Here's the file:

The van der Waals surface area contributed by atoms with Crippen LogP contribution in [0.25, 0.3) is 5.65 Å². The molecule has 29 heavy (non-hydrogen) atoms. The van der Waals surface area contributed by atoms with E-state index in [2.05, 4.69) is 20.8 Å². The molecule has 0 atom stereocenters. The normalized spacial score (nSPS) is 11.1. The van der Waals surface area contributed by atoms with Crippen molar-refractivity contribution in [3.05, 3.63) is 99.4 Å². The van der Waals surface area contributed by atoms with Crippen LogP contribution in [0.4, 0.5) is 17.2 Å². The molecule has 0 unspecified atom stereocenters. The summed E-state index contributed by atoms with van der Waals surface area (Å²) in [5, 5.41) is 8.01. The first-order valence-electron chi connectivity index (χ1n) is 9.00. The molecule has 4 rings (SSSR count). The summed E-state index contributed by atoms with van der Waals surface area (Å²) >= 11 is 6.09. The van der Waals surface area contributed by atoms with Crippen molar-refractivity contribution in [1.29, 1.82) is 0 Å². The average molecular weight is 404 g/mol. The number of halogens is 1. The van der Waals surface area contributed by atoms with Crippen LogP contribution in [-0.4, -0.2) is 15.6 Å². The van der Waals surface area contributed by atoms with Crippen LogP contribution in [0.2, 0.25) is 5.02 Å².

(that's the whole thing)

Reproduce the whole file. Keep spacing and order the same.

The van der Waals surface area contributed by atoms with Crippen LogP contribution in [0.25, 0.3) is 5.65 Å². The molecule has 29 heavy (non-hydrogen) atoms. The van der Waals surface area contributed by atoms with E-state index in [2.05, 4.69) is 20.8 Å². The molecule has 0 atom stereocenters. The normalized spacial score (nSPS) is 11.1. The van der Waals surface area contributed by atoms with Crippen molar-refractivity contribution in [3.05, 3.63) is 99.4 Å². The van der Waals surface area contributed by atoms with Crippen LogP contribution in [0.4, 0.5) is 17.2 Å². The molecule has 0 unspecified atom stereocenters. The summed E-state index contributed by atoms with van der Waals surface area (Å²) in [5, 5.41) is 8.01. The first-order valence-electron chi connectivity index (χ1n) is 9.00. The molecule has 4 rings (SSSR count). The summed E-state index contributed by atoms with van der Waals surface area (Å²) >= 11 is 6.09. The van der Waals surface area contributed by atoms with Crippen molar-refractivity contribution in [1.29, 1.82) is 0 Å². The average molecular weight is 404 g/mol. The number of halogens is 1. The van der Waals surface area contributed by atoms with Crippen LogP contribution in [-0.4, -0.2) is 15.6 Å². The van der Waals surface area contributed by atoms with Crippen LogP contribution in [0.2, 0.25) is 5.02 Å².